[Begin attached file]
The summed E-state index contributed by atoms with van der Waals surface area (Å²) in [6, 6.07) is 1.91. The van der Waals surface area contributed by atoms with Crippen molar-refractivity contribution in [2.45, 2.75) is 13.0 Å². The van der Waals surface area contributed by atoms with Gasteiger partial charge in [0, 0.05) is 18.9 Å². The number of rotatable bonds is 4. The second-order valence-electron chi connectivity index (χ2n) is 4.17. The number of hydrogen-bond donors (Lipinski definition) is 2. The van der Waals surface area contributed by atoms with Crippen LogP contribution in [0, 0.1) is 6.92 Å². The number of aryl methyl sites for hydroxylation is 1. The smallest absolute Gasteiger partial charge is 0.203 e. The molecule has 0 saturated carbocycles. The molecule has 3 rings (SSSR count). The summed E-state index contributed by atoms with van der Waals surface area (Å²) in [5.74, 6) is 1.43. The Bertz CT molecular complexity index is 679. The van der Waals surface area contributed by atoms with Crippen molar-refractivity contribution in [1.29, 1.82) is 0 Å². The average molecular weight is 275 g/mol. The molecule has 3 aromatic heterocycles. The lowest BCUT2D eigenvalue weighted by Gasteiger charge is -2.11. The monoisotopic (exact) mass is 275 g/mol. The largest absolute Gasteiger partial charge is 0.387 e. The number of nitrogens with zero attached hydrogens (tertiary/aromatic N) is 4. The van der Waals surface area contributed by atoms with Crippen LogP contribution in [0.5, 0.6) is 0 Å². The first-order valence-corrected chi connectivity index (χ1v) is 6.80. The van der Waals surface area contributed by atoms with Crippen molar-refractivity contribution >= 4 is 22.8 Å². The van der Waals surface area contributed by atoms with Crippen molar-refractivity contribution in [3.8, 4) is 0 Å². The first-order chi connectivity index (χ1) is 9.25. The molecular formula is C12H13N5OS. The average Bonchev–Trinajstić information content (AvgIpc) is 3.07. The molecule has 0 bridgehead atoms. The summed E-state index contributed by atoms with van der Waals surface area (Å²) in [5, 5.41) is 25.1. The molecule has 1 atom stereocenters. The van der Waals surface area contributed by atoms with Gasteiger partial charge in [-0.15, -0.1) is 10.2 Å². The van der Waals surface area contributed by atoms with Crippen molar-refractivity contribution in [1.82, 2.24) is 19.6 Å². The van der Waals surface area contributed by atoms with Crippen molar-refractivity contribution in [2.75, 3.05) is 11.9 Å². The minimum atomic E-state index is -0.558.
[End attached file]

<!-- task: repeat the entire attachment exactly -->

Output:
The summed E-state index contributed by atoms with van der Waals surface area (Å²) in [6, 6.07) is 1.91. The van der Waals surface area contributed by atoms with Crippen molar-refractivity contribution in [2.45, 2.75) is 13.0 Å². The van der Waals surface area contributed by atoms with Gasteiger partial charge in [0, 0.05) is 18.9 Å². The number of rotatable bonds is 4. The second-order valence-electron chi connectivity index (χ2n) is 4.17. The number of hydrogen-bond donors (Lipinski definition) is 2. The van der Waals surface area contributed by atoms with Crippen LogP contribution in [0, 0.1) is 6.92 Å². The number of aryl methyl sites for hydroxylation is 1. The smallest absolute Gasteiger partial charge is 0.203 e. The molecule has 0 saturated carbocycles. The molecule has 3 rings (SSSR count). The summed E-state index contributed by atoms with van der Waals surface area (Å²) in [5.74, 6) is 1.43. The Bertz CT molecular complexity index is 679. The van der Waals surface area contributed by atoms with Crippen molar-refractivity contribution in [1.29, 1.82) is 0 Å². The average molecular weight is 275 g/mol. The molecule has 3 aromatic heterocycles. The lowest BCUT2D eigenvalue weighted by Gasteiger charge is -2.11. The monoisotopic (exact) mass is 275 g/mol. The largest absolute Gasteiger partial charge is 0.387 e. The number of nitrogens with zero attached hydrogens (tertiary/aromatic N) is 4. The van der Waals surface area contributed by atoms with Crippen LogP contribution in [0.5, 0.6) is 0 Å². The first-order valence-corrected chi connectivity index (χ1v) is 6.80. The van der Waals surface area contributed by atoms with Crippen molar-refractivity contribution >= 4 is 22.8 Å². The van der Waals surface area contributed by atoms with Crippen molar-refractivity contribution in [3.8, 4) is 0 Å². The first-order chi connectivity index (χ1) is 9.25. The molecular formula is C12H13N5OS. The average Bonchev–Trinajstić information content (AvgIpc) is 3.07. The molecule has 0 bridgehead atoms. The summed E-state index contributed by atoms with van der Waals surface area (Å²) in [5, 5.41) is 25.1. The molecule has 1 atom stereocenters. The van der Waals surface area contributed by atoms with Gasteiger partial charge in [-0.15, -0.1) is 10.2 Å². The van der Waals surface area contributed by atoms with Crippen molar-refractivity contribution in [1.82, 2.24) is 19.6 Å². The van der Waals surface area contributed by atoms with Crippen molar-refractivity contribution in [2.75, 3.05) is 11.9 Å². The minimum atomic E-state index is -0.558.